WJJF Radio Catskill, a public radio station located in Jeffersonville, New York, exhibited its heavy-handed bias when it took umbrage at even mentioning the good deeds of natural gas companies. Some attitude for a public community radio station!
Several months ago, I had a talk with the station manager of WJFF radio in Jeffersonville, New York, near where I reside. I wanted to know why there was not a more balanced approach to the gas drilling issue. It all started with a little seven minute discussion, on one of their Saturday Farms and Country shows. The discussion was about Cabot Oil and Gas and the $1 million dollar matching grant money that gas company gave to help build a new hospital for the Endless Mountains Health Care System, in Montrose, Pennsylvania hospital. It was part of larger discussion that had nothing to do with natural gas or hydraulic fracturing, and involved only a casual mention of the donation.
This was enough, however, to generate a not so friendly email from the natural gas opposition and a little tempest in a teapot over whether or not it was permissible to say anything positive at all regarding natural gas on WJFF. I was deeply disappointed with the manner the station manager handled the matter. He suggested the fill-in host (well known farm radio personality Dave Williams) shouldn’t have said anything about natural gas because “it wasn’t in his contract.” Williams, though didn’t have a contract, and it became quite apparent the manager was more concerned about his board’s reaction than any contract, the station being in a state of turmoil at the time.
Importantly, when I go to the WJFF website and read the mission statement, it says this (emphasis added):
Radio Catskill is a locally owned, independent, non-commercial, member supported, community radio broadcaster and public service provider carrying out a range of educational and charitable activities. We make available to our community, and from our community, a broad range of ideas and ideals, education, information and entertainment, analysis and inspiration useful to a full and enlightened life.
I am one, with many others, who live in this community and do not believe our voice is heard. I asked for fairer treatment and was told that to have something more balanced (that is pro-gas), I would have to write to the board about it. Now, if there is an issue this important to the community, why do I have to write to the board and request the views from both sides? Can anyone tell me why special permission is needed for balance in reporting at what is supposed to be a public radio station supposedly making “a broad range of ideas and ideals” available to the community?
Or, is it that WJFF Radio Catskill is only for a very special elite segment in the community, one that largely consists of second-home owners and others with their heart in New York City and not here? Public radio has the potential to be very influential. Why not be fair!
It seems, rather, the opposite is the case, with WJFF holding a very biased set of views that can only be described as elitist, where the attitude is “you’re have no right, in this little world I’ve created for myself and my friends, to try to confuse me with the facts.” Indeed, it seems the WJFF crew, both former and current, are more interested in the storyline than the truth. They don’t do balance because they live in a one-sided universe where the possibility of other dimensions is non-existent.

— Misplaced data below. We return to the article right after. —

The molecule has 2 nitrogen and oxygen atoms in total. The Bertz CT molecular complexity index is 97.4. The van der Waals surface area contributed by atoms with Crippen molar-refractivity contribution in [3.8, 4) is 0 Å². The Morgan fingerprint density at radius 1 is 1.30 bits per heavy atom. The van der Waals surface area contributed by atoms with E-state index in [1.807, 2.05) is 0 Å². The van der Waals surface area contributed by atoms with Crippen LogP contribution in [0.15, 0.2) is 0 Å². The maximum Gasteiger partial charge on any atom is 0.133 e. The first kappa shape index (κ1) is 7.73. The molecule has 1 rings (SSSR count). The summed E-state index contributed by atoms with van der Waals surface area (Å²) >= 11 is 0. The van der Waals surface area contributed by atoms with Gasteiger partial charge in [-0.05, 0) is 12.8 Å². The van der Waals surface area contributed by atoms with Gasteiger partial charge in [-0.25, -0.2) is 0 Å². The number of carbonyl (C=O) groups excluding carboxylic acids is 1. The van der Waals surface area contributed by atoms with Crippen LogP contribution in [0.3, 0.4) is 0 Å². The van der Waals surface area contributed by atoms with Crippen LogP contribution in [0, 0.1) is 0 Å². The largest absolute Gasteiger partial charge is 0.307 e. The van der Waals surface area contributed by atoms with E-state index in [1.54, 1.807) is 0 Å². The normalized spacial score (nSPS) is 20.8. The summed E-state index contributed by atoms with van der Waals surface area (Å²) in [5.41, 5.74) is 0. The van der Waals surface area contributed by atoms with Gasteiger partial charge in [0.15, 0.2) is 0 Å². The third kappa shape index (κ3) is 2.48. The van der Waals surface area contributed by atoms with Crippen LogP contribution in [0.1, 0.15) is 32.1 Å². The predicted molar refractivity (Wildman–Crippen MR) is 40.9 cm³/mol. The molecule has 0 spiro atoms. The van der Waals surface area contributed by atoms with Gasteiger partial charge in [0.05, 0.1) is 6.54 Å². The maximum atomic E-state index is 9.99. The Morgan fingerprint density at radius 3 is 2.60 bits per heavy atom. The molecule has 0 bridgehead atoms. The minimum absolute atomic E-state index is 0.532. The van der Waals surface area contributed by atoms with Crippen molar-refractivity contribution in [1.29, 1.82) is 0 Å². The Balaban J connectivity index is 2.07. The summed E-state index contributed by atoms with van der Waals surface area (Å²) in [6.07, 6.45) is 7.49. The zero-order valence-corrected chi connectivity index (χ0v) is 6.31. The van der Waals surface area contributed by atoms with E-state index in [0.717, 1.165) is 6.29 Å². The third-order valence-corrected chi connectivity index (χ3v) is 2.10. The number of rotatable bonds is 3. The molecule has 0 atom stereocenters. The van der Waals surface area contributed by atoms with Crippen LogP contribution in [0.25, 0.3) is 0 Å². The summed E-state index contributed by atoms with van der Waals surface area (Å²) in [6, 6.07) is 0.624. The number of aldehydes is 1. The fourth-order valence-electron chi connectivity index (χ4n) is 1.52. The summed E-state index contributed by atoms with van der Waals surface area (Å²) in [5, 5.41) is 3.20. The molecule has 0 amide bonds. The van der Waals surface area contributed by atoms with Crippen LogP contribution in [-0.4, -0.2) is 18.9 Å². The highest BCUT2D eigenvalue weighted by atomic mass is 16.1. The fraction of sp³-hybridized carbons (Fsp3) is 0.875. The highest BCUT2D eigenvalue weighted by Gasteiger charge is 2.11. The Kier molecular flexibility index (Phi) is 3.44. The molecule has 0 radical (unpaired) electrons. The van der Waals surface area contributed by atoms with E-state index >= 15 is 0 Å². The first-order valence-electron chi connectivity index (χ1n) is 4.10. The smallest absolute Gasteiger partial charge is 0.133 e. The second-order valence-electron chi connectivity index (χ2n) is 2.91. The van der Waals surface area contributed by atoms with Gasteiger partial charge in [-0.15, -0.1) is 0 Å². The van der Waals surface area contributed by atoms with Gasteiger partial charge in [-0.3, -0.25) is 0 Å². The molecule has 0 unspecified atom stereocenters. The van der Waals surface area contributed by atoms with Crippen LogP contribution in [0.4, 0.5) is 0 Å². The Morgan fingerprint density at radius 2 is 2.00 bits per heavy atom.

I told the station manager how divisive the natural gas issue is within the community WJFF serves, because I live it everyday. I told him that a couple of years ago, one store in town with a pro-gas sign, was told to take it down or go on a black list. I told him nobody ever talks about this. Wouldn’t this make a good story for a community radio station? Aren’t we all interested in hearing other opinions? Like most people in this area, I respect different opinions, and I am very opposed to media manipulation.
Carrying only one side of a story, one that happens to fit my philosophy, when I am a running a public (community) radio station, is unacceptable. A community is never of one mind and that’s what tells me WJFF isn’t at all about the community where it’s located but, rather, a very privileged and mostly part-time part of the community that would like to substititute its views for the rest of the people who live here.
If you think I’m exaggerating take a look at this Natural Gas Drilling programming guide on the station’s home page:
See any balance there? Notice, also, that among the programs listed, is one that continues to air, and is called Trailer Talk. It is funded by the ever anti-gas Park Foundation for something called the “Marcellus Shale Water Project, a radio series and interactive website focused on the potential impacts of gas drilling in New York.” Park also funds NPR’s “environmental coverage” and we can easily guess what direction that’s headed.
I used to be a volunteer at WJFF Radio Catskill and my reason for leaving was that I became an outsider with my beliefs. I did not feel comfortable there because of my different views on the natural gas issue. Doesn’t a public radio station have to be balanced? I hope the board or the stadion can get much more rounded and take a much more inclusive approach to this gas drilling issue and still keep its listeners on board. Otherwise, I have to wonder just how progressive, open and all inclusive WJFF really is.